Presentation on theme: "Biomass to Energy Projects in Indonesia CDM & Sustainable Development January 25 –26, 2006 Shangri-la Hotel, Jakarta -Indonesia Iwan Sutanto, PT. LUNTO."— Presentation transcript:
Biomass to Energy Projects in Indonesia CDM & Sustainable Development January 25 –26, 2006 Shangri-la Hotel, Jakarta -Indonesia Iwan Sutanto, PT. LUNTO BIOENERGI PRIMA E-mail : firstname.lastname@example.org
Indonesian Electricity Demand Indonesia has a rapidly growing energy demand, Demand growth is estimated to be 9% per year. This is due to: Population growth Economic growth Development of rural areas Increased energy demand per capita
Prediction Electricity Demand Sector 199020002010 GWh% % % Industry35.30568.084.82269.0183.38970.0 Household9.86519.0022.239218.040.78916.0 Public Facility3.6347.06.7316.012.7035.5 Commercial3.1156.08.8117.021.8698.5 Total51919100.0122.603100.0258.747100.0 Source : Directorate General of Electricity and Energy Utilization
Indonesian Electricity Supply The Indonesian archipelago makes supply on one grid impossible. Major islands have their own grids distributed generation is spread throughout the smaller islands Overall spare capacity was near 50%, but due to poor interconnection many areas are short of supply, and some are classed as “in crisis”
Energy sources The water levels in the dam do not allow full generation in the dry season. Removal of diesel subsidies makes generation from this source increasingly expensive. In Indonesia electrical energy is predominantly supplied from Coal fire, Gas, Hydro power and diesel generation. Biomass is a possible alternative fuel supply
Project Objectives To build wholly renewable energy, independently financed power plants. To substitute for fossil fired generation To avoid methane and nitrous oxide emissions from the decomposition of the dumped residues To provide a waste disposal route for mill owners To create jobs in the local area To provide additional electricity to the grid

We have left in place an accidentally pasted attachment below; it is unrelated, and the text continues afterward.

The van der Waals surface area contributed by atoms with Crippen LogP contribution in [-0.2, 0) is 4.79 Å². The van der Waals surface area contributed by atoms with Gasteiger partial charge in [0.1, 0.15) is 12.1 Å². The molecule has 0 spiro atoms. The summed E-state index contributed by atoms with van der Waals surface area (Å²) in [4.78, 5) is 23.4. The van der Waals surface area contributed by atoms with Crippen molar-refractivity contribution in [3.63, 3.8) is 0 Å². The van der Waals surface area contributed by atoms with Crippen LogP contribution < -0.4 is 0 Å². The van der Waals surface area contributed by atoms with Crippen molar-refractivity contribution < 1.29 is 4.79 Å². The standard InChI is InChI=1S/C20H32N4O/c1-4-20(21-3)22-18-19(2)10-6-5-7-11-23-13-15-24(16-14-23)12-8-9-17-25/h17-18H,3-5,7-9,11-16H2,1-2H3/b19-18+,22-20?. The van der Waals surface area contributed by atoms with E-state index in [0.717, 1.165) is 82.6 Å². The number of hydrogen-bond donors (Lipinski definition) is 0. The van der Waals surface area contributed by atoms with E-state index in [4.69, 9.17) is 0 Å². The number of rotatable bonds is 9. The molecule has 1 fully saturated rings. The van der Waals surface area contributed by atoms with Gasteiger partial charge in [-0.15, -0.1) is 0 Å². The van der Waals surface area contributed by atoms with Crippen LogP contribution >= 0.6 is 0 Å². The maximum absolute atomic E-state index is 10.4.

Potential for RE in Sumatra There is a shortage of electrical generating capacity and an increasing demand. On the Sumatran grid in 2000 there was an installed capacity of nearly 5,000 MW. From 2001 –2010 there is expected to be an extra 4,600 MW added to the grid.
Projects : 10 MW Palm Oil Residue Plant, In RantauPrapat, North Sumatra. & 3 MW Rice Husk Plant, Perbaungan, North Sumatra Perbaungan, North Sumatra
10 MW Palm Oil Residue Plant, In RantauPrapat, North Sumatra. 10 MW Palm Oil Residue Plant, In RantauPrapat, North Sumatra. Project Description
Potential for RE from Palm Oil Mill Residues Palm oil production in Indonesia is increasing rapidly Palm oil mill residues are EFB’s, shell and fibre Conventionally the shell and fibre is used to produce steam and electricity to meet mill requirements. But combustion at mills is often inefficient and contributes to local air pollution EFB’s are often dumped and burnt producing methane and nitrous oxide Potential to utilise residues for efficient electricity production and help meet electricity demand
Project Description Conventional steam cycle system The plant will combust:- Empty Fruit Bunches: 79% Shell: 21% 100% of the required fuel can be supplied within 60 kms Reduce dumping of 200,000 tonnes of EFB’s annually. Electrical output 10 MWe sold to PLN.
Decomposition Emission Reductions Plant will reduce methane and nitrous oxide release from decomposition and inefficient burning of the dumped wastes. Predicted that the disposal behaviour will continue until environmental regulations change.